Scientists observe male dolphins giving gifts to potential mates

The University of Western Australia reports that, for the first time, male dolphins have been observed giving gifts to prospective mates.

An international team of scientists witnessed the behavior during a decade-long research initiative conducted from boats and off Australia’s northwest coast. 

According to the university, the initial observation of the behavior involved an Australian humpback dolphin female, her calf, and a male suitor.

He dove to the waters’ bottom, dislodged a marine sponge, then used his snout to nudge the offering in the female’s direction. 

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Dolphins perform during a press visit May 10, 2017 at the Marineland Zoo in Antibes, France. Picture taken May 10, 2017. REUTERS/Eric Gaillard
Animal caretaker Justine, plays with a dolphin during a press visit May 10, 2017 at the Marineland Zoo in Antibes, France. Picture taken May 10, 2017. REUTERS/Eric Gaillard
Animal caretaker Justine, plays with a dolphin during a press May 10, 2017 visit at the Marineland Zoo in Antibes, France. Picture taken May 10, 2017. REUTERS/Eric Gaillard
Dolphins perform during a press visit May 10, 2017 at the Marineland Zoo in Antibes, France. Picture taken May 10, 2017. REUTERS/Eric Gaillard
Jon Kershaw, wildlife manager, is seen during a press visit May 10, 2017 at the Marineland Zoo in Antibes, France. Picture taken May 10, 2017. REUTERS/Eric Gaillard
A dolphin performs during a press visit May 10, 2017 at the Marineland Zoo in Antibes, France. Picture taken May 10, 2017. REUTERS/Eric Gaillard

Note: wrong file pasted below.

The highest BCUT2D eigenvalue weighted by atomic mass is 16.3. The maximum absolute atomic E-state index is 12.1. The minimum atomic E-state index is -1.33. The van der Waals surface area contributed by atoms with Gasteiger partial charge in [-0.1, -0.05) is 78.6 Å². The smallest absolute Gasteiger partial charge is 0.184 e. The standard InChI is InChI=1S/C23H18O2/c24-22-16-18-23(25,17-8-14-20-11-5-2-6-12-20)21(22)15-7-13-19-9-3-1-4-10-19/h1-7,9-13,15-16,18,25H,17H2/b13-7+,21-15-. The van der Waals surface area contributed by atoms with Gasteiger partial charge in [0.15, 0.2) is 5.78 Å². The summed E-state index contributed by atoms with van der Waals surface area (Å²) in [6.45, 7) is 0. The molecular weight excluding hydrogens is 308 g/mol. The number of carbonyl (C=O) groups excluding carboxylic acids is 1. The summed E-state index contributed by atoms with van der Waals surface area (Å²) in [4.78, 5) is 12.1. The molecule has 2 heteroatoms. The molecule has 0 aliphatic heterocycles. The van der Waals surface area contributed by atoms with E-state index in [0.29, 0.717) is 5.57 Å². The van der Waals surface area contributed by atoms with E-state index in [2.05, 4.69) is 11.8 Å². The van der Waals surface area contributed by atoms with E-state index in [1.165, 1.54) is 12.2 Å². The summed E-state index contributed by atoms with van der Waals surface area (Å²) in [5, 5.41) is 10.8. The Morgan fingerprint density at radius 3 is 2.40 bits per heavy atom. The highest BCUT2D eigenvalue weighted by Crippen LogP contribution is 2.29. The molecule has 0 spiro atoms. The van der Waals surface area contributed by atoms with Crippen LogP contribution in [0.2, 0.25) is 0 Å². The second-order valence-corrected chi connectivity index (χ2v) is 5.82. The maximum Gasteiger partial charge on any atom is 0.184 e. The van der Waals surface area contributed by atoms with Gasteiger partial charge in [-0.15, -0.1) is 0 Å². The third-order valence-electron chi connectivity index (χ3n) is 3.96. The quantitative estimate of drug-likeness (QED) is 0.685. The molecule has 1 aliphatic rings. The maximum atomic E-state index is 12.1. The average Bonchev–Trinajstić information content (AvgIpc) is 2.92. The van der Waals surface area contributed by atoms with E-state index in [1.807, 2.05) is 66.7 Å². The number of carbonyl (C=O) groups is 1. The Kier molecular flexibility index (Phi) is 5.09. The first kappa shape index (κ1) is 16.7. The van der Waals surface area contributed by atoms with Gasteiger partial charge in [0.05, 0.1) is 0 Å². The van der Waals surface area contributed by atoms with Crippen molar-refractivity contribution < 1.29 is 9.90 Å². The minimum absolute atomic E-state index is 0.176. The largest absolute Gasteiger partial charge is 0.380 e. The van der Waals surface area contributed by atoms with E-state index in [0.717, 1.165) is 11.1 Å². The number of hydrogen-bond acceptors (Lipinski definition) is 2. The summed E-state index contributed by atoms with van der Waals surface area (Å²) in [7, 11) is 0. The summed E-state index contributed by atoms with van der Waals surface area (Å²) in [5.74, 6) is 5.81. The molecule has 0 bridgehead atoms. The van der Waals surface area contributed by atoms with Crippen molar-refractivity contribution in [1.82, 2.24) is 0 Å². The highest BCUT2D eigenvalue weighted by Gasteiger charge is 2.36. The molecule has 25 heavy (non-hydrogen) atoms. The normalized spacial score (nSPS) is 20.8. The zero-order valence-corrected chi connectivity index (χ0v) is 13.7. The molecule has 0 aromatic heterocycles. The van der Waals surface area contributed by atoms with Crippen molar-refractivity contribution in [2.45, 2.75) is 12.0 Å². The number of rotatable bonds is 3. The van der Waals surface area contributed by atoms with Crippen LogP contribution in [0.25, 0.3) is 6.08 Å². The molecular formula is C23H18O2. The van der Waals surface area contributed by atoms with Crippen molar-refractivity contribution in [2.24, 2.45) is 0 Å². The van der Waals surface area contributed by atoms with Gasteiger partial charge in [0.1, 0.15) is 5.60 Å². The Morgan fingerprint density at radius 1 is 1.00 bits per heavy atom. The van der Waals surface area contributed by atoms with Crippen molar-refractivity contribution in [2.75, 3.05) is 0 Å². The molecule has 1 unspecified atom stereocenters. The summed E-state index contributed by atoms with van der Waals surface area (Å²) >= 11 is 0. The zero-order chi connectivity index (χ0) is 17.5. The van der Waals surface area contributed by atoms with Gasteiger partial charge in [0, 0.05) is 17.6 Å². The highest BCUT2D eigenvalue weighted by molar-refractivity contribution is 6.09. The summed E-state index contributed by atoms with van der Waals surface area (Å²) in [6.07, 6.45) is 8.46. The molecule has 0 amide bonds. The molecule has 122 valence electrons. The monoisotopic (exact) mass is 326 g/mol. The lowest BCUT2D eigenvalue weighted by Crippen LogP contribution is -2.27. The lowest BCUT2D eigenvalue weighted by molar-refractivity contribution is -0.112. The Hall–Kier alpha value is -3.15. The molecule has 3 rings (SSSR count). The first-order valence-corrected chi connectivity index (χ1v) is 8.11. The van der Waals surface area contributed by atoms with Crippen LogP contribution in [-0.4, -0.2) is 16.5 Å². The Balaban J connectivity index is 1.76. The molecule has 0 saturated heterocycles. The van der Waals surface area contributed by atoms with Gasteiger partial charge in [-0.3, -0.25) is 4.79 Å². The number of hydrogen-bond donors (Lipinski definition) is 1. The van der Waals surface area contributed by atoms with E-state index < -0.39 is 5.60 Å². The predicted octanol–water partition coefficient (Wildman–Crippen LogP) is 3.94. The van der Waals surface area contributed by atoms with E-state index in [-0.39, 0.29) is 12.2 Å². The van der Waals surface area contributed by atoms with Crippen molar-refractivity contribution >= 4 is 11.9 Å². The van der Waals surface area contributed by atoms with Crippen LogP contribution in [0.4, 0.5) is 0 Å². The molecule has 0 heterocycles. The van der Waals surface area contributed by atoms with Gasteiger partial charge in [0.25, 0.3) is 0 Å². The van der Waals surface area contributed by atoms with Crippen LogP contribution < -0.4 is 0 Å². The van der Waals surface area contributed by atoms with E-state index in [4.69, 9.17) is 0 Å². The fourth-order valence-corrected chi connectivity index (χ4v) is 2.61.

Dolphins are seen during a press visit May 10, 2017 at the Marineland Zoo in Antibes, France. Picture taken May 10, 2017. REUTERS/Eric Gaillard
A dolphin performs during a press visit May 10, 2017 at the Marineland Zoo in Antibes, France. Picture taken May 10, 2017. REUTERS/Eric Gaillard
A dolphin performs during a press visit May 10, 2017 at the Marineland Zoo in Antibes, France. Picture taken May 10, 2017. REUTERS/Eric Gaillard
The logo of Marineland is seen during a press visit May 10, 2017 at the Marineland Zoo in Antibes, France. Picture taken May 10, 2017. REUTERS/Eric Gaillard
The tail of a dolphin is seen during a press visit May 10, 2017 at the Marineland Zoo in Antibes, France. Picture taken May 10, 2017. REUTERS/Eric Gaillard
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“The use of objects in sexual displays by non-human mammals is rare and the researchers believe it could be a display of the male’s strength and quality as a mating partner,” a university press release notes.

“We were at first perplexed to witness these intriguing behavioral displays by male humpback dolphins, but as we undertook successive field trips over the years, the evidence mounted,” Simon Allen, one of the researchers, commented.

The team plans further research into whether or not such efforts improve chances of mating success. 

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